MY BIG FAT GREEK WEDDING
ABOUT THIS FILM

MY BIG FAT GREEK WEDDING
(2002)


This page was created on August 23, 2002
This page was last updated on May 29, 2005


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ABOUT THIS FILM
About the Production

Nia Vardalos had a story to tell; a big fat autobiographical story about the Greek family she grew up with in Winnipeg, Canada. Developing it for the stage, she wrote and performed the one-woman show in Los Angeles because, she laughs, “I wanted to get a better agent.”
Since she had been telling hilarious stories about her family for most of her life, a friend encouraged her to write the show. “I basically took every Greek wedding I’ve ever been to, including mine, and on a scale of one to ten, I turned it up to an eleven.”

The popular one-woman show drew numerous Hollywood executives, hundreds of Greeks and one Greek actress in particular, Rita Wilson. She brought her mother to see the show and then visited back stage. “She was gracious and wonderful and said this should be a movie,” says Vardalos, who, unbeknownst to anyone, had already completed a screenplay adaptation. And a week later, Wilson sent her husband, Tom Hanks, to see the show. Unlike his wife, Hanks didn’t visit her backstage. “Instead, he wrote me a beautiful letter – how marrying a Greek woman, and marrying into a Greek family had changed his life,” recalls Vardalos. “I would call my mom every week or so and read her the letter and she would cry.”

Two months later, Hanks called her at home and said his production group, The Playtone Company, wanted to make her movie. It’s at this juncture, says Nia, that her “Cinderella story” began. Although several production companies had offered to develop a movie, including one who wanted to turn it into an Hispanic story, Hanks, his producing partner Gary Goetzman, and Rita were willing to take a chance on Vardalos --- and make the film with her in the starring role.

“She did a smart thing,” says Hanks. She said “this is my story and I want to play it. That actually brings a huge amount of integrity to the piece, because it’s Nia’s version of her own life and her own experience. I think that shows through on the screen and people recognize it.”Director Joel Zwick concurs with Tom. “I’ll tell you something; not only does the camera love Nia but she is one tremendous actor. Her own buoyant spirit permeates everything she does. That has been a phenomenal surprise, and it makes this movie special.”

“When I look back, all I can say is that I’m incredibly lucky,” says Vardalos. “Everyone has a family that they think is funny enough to put on film, but I am actually getting that opportunity --- which is the rarest and most incredible gift that Tom Hanks, Rita Wilson and Gary Goetzman could give me.”

“I owe them for life,“ she continues. “Gary could come to me in the middle of the night and say ‘We have a body and you need to hide it’. I’d say ‘All right, Gary. I owe you.’”

Vardalos met her husband, actor Ian Gomez, when they were both performing with the “Second City” troupe in Chicago in the early 1990s. “My family was not interested in meeting Ian because he wasn’t Greek,” she recalls. “It’s not that they had anything against him. It’s just my family believes there are two types of people. Greeks and non-Greeks.” (Gomez eventually won over the family, and, like the character of Ian Miller, he was baptized in the Greek Orthodox Church.)

“I believe that the movie is about any family that loves you to the point of smothering, which is any ethnic family. You don’t have to be Greek…. Italians, Portuguese, Japanese, Chinese, they’re all the same,” says Vardalos. Joey Fatone, a singer-dancer with the world-famous recording group N’Sync, who makes his motion picture debut as Toula’s cousin Angelo, agrees with her. “I haven’t been to a big, fat Greek wedding, but I’ve been to a lot of big, fat Italian weddings. And I’ll tell you something – they’re pretty close!”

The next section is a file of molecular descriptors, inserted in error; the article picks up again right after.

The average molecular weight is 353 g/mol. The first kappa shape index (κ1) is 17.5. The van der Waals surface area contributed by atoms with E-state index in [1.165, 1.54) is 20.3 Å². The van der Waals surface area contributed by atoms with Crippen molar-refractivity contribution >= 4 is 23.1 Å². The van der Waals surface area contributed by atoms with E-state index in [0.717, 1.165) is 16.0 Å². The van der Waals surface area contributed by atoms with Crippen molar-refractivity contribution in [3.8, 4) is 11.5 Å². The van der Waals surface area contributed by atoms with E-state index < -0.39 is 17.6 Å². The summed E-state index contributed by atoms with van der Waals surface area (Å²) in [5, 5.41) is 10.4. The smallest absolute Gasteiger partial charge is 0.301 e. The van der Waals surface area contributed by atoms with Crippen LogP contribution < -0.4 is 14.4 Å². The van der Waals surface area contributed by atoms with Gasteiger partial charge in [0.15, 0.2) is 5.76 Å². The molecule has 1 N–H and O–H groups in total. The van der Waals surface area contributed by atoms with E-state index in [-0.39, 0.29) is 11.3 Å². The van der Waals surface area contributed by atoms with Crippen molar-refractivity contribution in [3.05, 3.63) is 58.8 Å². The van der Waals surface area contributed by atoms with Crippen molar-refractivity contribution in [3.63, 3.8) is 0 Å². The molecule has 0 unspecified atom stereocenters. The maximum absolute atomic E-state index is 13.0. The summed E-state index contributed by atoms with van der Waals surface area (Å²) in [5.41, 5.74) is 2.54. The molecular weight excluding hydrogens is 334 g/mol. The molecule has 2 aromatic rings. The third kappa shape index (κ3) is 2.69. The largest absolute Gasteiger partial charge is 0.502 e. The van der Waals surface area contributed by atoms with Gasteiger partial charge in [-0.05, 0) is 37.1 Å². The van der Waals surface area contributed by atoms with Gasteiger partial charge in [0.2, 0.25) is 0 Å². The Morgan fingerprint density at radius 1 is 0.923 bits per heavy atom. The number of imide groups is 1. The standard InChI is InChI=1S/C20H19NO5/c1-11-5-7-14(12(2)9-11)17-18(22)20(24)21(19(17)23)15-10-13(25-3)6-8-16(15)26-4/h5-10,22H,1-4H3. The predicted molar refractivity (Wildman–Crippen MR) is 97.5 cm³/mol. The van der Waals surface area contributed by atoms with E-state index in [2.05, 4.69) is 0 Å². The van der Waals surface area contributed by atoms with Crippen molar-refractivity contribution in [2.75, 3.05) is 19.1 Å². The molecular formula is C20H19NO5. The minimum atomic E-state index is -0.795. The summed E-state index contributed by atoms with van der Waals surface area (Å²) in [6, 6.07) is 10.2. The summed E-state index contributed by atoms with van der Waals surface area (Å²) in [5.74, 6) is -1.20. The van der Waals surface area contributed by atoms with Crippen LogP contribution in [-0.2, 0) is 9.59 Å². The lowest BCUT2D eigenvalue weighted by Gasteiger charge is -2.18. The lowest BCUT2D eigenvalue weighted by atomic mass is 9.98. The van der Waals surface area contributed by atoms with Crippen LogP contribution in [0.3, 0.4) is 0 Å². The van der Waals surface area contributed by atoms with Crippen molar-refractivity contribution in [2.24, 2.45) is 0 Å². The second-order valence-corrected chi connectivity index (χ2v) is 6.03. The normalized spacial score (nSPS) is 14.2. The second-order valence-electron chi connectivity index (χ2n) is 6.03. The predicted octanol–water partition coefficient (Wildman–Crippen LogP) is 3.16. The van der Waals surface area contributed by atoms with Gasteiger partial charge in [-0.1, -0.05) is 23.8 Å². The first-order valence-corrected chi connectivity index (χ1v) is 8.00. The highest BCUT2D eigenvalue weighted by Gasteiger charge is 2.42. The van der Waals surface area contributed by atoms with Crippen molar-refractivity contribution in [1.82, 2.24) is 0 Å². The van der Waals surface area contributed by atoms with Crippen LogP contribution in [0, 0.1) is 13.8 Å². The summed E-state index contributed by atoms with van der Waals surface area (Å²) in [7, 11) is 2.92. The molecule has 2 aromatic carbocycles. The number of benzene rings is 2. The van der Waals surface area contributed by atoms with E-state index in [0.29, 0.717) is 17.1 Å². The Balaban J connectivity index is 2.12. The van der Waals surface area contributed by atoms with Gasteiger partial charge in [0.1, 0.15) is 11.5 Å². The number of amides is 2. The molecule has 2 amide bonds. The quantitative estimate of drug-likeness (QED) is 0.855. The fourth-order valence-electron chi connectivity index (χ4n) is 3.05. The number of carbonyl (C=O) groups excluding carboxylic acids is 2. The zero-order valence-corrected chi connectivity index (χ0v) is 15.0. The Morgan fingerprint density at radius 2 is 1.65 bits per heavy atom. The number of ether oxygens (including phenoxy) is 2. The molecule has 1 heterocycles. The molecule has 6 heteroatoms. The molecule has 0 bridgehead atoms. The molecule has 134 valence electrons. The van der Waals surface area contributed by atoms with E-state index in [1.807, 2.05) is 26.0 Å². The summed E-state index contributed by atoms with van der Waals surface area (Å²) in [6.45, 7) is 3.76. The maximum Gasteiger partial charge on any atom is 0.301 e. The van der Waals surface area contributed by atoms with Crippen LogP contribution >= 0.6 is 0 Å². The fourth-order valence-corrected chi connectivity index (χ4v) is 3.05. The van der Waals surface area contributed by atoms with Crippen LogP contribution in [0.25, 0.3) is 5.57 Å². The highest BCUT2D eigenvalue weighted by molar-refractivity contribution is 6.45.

Actress Gia Carides, who plays cousin Nikki, an Australian whose father was Greek adds “I grew up in suburban Greek Australia, and the movie is set in suburban Greek Chicago. I met Nia very recently and bonded with her almost immediately as a sister. If you come from a cultural background that is closely knit, like Greek families, you’re going to relate to each other.” (Like Vardalos, Carides also married a non-Greek actor Anthony LaPaglia, whose roots are half-Italian and half-Dutch).

Luck may have also played a part in the casting of John Corbett as Ian Miller, the WASPy high school teacher who falls in love with Nia’s character, Toula. On location in Toronto to film a John Cusack film called “Serendipity,” Corbett had recently read a script he loved called “My Big Fat Greek Wedding,” and had called his agent to get a reading. Unfortunately, there was a mix-up and the reading couldn’t be coordinated with his shooting schedule. That night, he went to the hotel bar. He was telling a friend about a funny script he had read, and was overheard by Vardalos and producer Gary Goetzman, who were sitting near him. “They introduced themselves, and within ten minutes of meeting them, Gary said, ‘Do you want to do it?’” recalls Corbett. “I said ‘Are you offering me the role?’ And they said ‘Yes.’ A week later I was filming the movie.”

Filmed on location in Toronto, “My Big Fat Greek Wedding” benefited from the city’s large Greek population, many of whom volunteered to be extras at the large wedding scenes. They joined a host of Vardalos’ relatives, who came in from Winnipeg and points beyond to join in the festivities. “The character of Gus (portrayed by Michael Constantine) is pretty close to my dad, Gus,” Vardalos admits. “He walked around at the reception scenes saying ‘Hello everybody, I’m Gus’. He probably thinks the movie is called “My Dad Gus.”

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